Pierce County will remain whole in the 1st Congressional District, the Georgia State House of Representatives and the Georgia State Senate under redistricting maps approved in the General Assembly last week.
Pierce County will remain part of District 178 in the House of Representatives.
Under the redistricting process, the district is larger to reflect larger population increases in the metro Atlanta area.
Under the new map, District 178 will include all of Pierce and Bacon Counties and portions of Appling and Wayne Counties.
Currently, district 178 is composed of all of Pierce and Brantley Counties and portions of Wayne and Appling Counties.
Under the newly-approved map, Brantley County has been shifted into a new district to the south with all of Charlton and Clinch Counties and portions of Ware County.
State Representative Steven Meeks (R-Screven) currently represents district 178.
On the Senate side, Pierce will be on the very north side of the district. The district will include fewer counties than the current district, but will include the much larger Lowndes County.
In the new Senate district, Pierce County will now be part of District 8, which will include Atkinson, Clinch, Echols, Lanier and Lowndes County and a large part of Ware County.
Currently, Pierce County is in District 7, which includes Atkinson, Bacon, Ben Hill, Berrien, Coffee, Irwin, Pierce and Ware counties and portions of Charlton and Wilcox counties.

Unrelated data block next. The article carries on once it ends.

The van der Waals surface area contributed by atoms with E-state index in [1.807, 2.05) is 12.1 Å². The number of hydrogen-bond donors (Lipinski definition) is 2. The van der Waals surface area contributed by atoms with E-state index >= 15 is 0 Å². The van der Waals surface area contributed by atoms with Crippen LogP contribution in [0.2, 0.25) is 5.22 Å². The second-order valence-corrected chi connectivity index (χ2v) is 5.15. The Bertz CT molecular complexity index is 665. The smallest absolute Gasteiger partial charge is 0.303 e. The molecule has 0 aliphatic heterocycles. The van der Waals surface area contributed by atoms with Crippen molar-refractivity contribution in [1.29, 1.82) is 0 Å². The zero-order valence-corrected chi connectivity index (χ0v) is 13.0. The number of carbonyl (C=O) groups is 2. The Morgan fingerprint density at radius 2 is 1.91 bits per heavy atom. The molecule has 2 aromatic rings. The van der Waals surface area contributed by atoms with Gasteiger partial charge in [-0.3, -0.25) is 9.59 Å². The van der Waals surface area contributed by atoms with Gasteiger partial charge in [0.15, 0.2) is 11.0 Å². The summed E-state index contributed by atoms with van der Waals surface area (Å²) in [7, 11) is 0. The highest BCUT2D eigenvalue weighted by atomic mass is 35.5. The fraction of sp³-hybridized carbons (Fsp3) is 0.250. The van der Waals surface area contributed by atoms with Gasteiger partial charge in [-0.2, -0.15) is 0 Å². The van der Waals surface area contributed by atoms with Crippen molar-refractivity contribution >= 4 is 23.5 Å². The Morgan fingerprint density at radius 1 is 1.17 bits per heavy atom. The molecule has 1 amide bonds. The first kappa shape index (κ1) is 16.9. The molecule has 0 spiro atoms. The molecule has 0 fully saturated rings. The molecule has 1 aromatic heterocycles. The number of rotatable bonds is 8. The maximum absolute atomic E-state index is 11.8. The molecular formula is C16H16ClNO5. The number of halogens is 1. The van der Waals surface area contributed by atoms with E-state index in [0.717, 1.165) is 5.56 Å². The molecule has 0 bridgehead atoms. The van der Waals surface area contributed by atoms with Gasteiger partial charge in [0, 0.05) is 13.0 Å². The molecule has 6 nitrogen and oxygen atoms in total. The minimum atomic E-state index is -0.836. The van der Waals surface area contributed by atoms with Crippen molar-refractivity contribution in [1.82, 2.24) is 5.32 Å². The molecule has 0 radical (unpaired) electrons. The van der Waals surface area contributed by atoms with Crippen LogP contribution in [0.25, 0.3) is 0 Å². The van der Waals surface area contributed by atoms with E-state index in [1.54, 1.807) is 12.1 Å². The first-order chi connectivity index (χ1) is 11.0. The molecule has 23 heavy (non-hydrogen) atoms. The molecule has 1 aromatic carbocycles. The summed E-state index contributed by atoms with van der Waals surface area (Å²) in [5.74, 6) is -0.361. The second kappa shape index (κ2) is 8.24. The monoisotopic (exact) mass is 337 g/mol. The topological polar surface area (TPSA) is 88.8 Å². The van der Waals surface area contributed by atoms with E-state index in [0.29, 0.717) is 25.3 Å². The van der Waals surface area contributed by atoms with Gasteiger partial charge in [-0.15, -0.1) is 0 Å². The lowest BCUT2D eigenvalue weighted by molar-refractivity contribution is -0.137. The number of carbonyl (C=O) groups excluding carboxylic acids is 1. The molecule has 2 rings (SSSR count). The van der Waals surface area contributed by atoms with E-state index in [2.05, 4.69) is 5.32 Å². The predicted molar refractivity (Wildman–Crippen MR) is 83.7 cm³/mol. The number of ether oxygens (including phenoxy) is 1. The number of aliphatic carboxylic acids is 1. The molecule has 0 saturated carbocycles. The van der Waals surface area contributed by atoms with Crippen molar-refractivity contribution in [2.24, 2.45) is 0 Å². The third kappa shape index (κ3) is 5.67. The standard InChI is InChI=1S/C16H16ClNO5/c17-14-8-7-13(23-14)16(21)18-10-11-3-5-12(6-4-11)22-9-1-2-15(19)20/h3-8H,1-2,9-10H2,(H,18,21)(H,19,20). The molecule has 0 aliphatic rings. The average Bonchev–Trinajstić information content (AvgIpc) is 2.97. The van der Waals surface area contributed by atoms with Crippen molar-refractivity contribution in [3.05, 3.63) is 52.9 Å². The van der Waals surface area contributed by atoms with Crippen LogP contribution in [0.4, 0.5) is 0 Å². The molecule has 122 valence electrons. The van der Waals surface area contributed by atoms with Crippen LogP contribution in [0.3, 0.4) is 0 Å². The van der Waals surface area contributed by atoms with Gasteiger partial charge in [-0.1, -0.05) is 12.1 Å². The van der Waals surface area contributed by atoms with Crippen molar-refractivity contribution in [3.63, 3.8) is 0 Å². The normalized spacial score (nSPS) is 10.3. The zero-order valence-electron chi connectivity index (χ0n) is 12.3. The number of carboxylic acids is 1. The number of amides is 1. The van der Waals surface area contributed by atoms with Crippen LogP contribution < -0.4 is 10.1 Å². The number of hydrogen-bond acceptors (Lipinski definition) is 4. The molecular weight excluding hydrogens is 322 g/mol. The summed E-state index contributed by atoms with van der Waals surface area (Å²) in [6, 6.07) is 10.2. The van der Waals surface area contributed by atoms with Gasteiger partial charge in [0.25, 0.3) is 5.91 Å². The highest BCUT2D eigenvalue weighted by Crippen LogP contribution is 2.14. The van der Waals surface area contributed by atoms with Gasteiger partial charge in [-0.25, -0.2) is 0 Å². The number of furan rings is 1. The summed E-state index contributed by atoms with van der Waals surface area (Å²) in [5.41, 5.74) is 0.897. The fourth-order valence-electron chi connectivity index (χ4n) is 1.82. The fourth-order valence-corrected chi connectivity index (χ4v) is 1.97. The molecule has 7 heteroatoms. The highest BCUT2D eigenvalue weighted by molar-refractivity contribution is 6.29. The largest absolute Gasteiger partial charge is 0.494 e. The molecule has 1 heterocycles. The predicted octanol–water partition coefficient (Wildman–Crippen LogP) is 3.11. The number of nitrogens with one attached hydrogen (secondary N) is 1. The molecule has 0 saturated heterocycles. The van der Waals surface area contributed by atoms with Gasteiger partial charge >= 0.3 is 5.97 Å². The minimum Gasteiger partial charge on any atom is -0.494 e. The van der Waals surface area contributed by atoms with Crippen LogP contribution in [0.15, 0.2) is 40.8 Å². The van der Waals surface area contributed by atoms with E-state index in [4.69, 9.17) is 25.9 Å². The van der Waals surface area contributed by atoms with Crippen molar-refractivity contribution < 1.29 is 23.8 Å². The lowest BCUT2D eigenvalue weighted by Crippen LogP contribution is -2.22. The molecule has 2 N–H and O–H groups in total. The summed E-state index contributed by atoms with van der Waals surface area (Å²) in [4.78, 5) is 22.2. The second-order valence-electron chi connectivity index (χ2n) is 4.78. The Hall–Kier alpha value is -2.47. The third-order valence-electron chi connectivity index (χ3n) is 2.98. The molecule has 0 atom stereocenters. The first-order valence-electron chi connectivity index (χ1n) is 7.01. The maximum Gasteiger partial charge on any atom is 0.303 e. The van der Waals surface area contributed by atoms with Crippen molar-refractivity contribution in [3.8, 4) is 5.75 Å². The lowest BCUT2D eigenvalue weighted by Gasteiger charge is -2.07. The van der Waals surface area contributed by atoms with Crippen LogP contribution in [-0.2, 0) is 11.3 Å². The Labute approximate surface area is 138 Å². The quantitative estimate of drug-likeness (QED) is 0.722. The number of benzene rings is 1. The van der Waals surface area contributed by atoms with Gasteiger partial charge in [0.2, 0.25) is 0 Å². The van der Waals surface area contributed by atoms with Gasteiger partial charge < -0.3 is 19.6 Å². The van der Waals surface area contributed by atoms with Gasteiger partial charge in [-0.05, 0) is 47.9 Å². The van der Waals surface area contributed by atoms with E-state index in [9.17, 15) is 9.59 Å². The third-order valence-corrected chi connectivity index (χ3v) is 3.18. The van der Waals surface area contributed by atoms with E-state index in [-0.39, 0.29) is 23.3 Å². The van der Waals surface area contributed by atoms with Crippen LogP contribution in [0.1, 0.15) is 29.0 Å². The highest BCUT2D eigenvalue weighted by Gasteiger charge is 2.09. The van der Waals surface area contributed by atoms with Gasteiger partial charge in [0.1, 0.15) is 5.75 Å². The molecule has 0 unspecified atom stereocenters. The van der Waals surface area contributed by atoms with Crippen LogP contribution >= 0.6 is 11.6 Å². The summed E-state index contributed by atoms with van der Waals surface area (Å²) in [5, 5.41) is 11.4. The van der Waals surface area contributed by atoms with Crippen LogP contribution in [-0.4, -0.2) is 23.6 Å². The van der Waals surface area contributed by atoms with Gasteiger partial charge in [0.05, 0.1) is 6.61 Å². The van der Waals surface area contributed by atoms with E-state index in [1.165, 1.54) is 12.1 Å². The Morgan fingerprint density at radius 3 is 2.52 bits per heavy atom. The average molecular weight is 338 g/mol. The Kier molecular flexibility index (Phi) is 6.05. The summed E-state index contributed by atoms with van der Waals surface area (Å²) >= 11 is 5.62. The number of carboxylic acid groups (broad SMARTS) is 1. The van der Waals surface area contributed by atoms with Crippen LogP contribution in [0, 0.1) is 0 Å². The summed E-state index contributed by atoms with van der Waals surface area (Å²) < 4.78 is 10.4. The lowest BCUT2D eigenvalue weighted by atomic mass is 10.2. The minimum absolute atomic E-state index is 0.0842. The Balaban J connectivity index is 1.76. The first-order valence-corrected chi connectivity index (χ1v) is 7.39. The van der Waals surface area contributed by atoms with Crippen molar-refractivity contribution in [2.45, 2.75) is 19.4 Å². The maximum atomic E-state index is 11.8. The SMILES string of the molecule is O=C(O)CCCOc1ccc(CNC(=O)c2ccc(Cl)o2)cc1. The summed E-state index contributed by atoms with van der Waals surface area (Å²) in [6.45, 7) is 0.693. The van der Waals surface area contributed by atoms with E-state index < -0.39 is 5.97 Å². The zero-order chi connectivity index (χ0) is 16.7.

State Senator Tyler Harper (R-Ocilla) currently represents Pierce County. Harper is leaving the State Senate to run for State Agriculture Commissioner.
Pierce County will remain in the 1st Congressional District under the proposed map.
Under the new map, Pierce County would be in District 1 with Appling, Bacon, Brantley, Bryan, Camden, Candler, Charlton, Chatham, Evans, Glynn, Liberty, Long, McIntosh, Montgomery, Tattnall, Toombs, Treutlen and Wayne Counties and a porition of Candler County.
Echols and Lowndes Counties to the west would move into District 8 and Effingham to the north would move into District 12.
Lawmakers convened for the special legislative session for redistricting last week.
Under Georgia law, the legislature must adopt new district boundaries every 10 years to account for population shifts reflected in the U.S. Census.